State lawmakers are revising how much the state would earn from the taxation of recreational marijuana in the fiscal 2019 budget – nothing.
They’ve penciled in $60 million in state revenue from taxes on medical marijuana, according to Sen. Nicholas Scutari, D-22nd District.
Scutari, who advocated for the recent expansion of the medical marijuana program, said the $0 revenue projected from recreational cannabis simply acknowledges that such uses is currently illegal – regardless of anyone’s future aims.
“Recreational is not in place yet, so there can’t be a score on it,” Scutari said Tuesday. “I think [the state] had originally scored recreation at a certain level, and you can’t score something on recreational for budget process until it’s in law, and it’s not a law yet.”
The $60 million is part of the $32.6 billion spending plan, backed by the Democrat-controlled Legislature, unveiled Monday afternoon in a joint Senate-Assembly press conference.
Senate President Stephen Sweeney, D-3rd District, and Assembly Speaker Craig Coughlin, D-19th District, vowed to push ahead with getting a budget on Gov. Phil Murphy’s desk by the end of the week.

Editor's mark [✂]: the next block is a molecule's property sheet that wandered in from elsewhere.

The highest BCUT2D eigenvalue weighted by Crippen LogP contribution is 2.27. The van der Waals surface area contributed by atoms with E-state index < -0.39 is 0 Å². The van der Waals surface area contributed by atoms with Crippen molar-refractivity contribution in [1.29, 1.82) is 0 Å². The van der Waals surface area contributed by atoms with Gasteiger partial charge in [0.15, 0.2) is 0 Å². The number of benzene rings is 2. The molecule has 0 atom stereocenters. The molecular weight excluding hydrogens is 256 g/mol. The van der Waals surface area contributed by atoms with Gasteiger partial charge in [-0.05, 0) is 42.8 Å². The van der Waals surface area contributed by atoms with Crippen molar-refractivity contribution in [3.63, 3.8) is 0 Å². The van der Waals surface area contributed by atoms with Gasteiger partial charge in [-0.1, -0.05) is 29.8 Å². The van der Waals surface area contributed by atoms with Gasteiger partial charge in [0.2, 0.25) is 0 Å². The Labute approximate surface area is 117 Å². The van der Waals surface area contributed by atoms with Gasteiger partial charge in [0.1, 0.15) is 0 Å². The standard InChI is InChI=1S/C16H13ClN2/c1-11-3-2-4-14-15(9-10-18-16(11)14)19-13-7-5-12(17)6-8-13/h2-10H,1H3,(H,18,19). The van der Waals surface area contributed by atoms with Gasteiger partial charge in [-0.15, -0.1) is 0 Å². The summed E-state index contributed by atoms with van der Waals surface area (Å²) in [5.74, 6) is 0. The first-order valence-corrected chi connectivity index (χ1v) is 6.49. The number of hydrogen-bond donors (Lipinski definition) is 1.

But Murphy, that same day, said he would veto their budget, citing opposition to “one-shot revenues” such as the $150 million from the tax amnesty program, and “two-shot revenues” such as the $805 million from the Corporate Business Tax.
Murphy also said he would be opposed to a budget which lacked a millionaire's tax and increase of the sales back from 6.6 percent to 7 percent.
In March, Gov. Phil Murphy unveiled a budget that called for $80 million from the taxation of recreational cannabis and the expanded medicinal marijuana program, but the state treasury last month lowered that projection to $69 million from both recreational and medicinal cannabis.
Scutari has tacked his name onto a variety of bills aimed at marijuana decriminalization and the regulation and taxation of medicinal and recreational cannabis, but it’s uncertain which, if any, would pass.
He said on Tuesday morning that he’d still try and push forward an ambitious bill, which Sweeney also sponsored, Senate Bill 2703, to combine medicinal and recreational legislation.
It’s considered a long shot to make it out of the Legislature, and Scutari said it would be tough to see the law signed by June 30, the end of the current fiscal year.
On Monday, the state Department of Health, which currently oversees the medicinal marijuana programs, unveiled a slate of regulations aimed at eliminating red tape.